Thursday, 30 November 2006

Overdue New Releases, Matt Johnson, 2006

OVERDUE NEW RELEASES Matt Johnson, Urban/ Longacre Press, Dunedin, New Zealand, 2006, 236 pages, paperback, NZ$29.99
ISBN 1-877361-42-9

I have never read a book that has kept me so continuously amused from the first page. When the hapless hero, Mark Penny, is confronted by a Doberman, he thinks of it as Scary McLary, working “on its first children’s book: Spot Kills Things.” A failed journalist, Mark claims to be “in the entertainment industry,” but actually scratches a living at Hysteria Video Rentals “where tradesmen come to warm up for those hidden camera shows.” Nearly 30 he is reduced to living at home. Although his Mum says he’s taking a little time out, Mark knows better, “A&D counsellors call it denial.”

The best parts are when Mark and his law student friend, Ben make forays into deepest Wellington to retrieve overdue Nintendos and X Boxes. “Who lives here then? The Hekes?” When Ben spots a Radio Pacific sticker on a mailbox he snarls, “Probably got it in a package deal with his bee pollen capsules and magnetic underlay.” These casual (but carefully crafted) cultural references are delightful not least because New Zealand readers can understand them, especially if they remember (or are trying to forget) the 1980s. Mark can still recall “Howard Morrison and someone in a monkey suit flicking Bic pens in the jungle.” Vanya, his boss at the rental store becomes The Fat Controller.

The constant witty and sometimes passionate references to movies show that Johnson made good use of his time as film reviewer for the old Dominion. In a picture theatre “a dozen people spread themselves out like triple word scores on a human scrabble set.” As a boy Mark used to see Star Wars as a vision of his future but now the vision seems empty. Why doesn’t his life have the same smooth plot as the films he is constantly watching?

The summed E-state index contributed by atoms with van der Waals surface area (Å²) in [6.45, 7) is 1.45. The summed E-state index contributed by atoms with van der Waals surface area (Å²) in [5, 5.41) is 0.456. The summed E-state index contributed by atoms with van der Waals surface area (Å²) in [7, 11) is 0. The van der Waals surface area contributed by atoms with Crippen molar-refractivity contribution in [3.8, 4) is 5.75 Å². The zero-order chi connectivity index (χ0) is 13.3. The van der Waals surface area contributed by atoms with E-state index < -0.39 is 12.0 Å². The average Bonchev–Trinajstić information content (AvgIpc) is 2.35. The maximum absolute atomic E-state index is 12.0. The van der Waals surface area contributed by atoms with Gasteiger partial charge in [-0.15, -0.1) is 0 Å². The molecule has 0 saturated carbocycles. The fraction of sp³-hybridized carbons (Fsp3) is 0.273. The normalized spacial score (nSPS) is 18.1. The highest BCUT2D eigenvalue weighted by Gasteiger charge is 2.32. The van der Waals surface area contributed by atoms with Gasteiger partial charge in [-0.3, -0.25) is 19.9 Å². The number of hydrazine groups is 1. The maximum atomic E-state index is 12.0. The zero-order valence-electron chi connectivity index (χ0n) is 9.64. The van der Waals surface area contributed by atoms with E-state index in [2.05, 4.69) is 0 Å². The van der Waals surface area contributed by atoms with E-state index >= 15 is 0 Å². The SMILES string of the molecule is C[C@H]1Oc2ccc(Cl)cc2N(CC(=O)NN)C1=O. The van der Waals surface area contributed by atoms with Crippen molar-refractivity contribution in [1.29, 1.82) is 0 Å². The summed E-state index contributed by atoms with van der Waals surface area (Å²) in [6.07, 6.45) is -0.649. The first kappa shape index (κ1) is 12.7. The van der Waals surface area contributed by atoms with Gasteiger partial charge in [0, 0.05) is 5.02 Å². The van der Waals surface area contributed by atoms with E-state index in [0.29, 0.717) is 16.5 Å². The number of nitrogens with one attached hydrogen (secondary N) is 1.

The scenes in the video rental shop are like a vision of purgatory. Mark is pursued by a bore reciting Star Trek plots and another customer seeking a special version of the Lord of the Rings because he’s in it. “As what? A catering orc?” Mark and Ben retaliate by producing brief synopses for baffled customers: “It’s about this guy and these two chicks” (Dr Zhivago), “This guy who doesn’t like fake people” (Blade Runner) and “Mainly this guy and this freaky chick” (Gone with the Wind). Even a conflict with truculent skinheads ends with the humiliating revelation that one of them has The Karate Kid overdue.

Although his one-liners may seem cynical, Mark is surprisingly warm-hearted. He finds himself bonding with people sidelined by society, perhaps aware that he may yet be joining them. “The entire suburb is special needs.” His regular visits to Avery, his old teacher and footie coach, who is now in a geriatric ward, help us to understand how Mark became the person he is. While Mark may be a loser in a dead-end job, he is also capable of becoming involved with people as they are (rather than how they might be in a film script). Above all this book is a warm and funny evocation of the scruffier side of Wellington life.

Matt Johnson’s first novel is a winner. An Oscar winner, of course.

Trevor Agnew

First published in the Press, Christchurch in August 2006.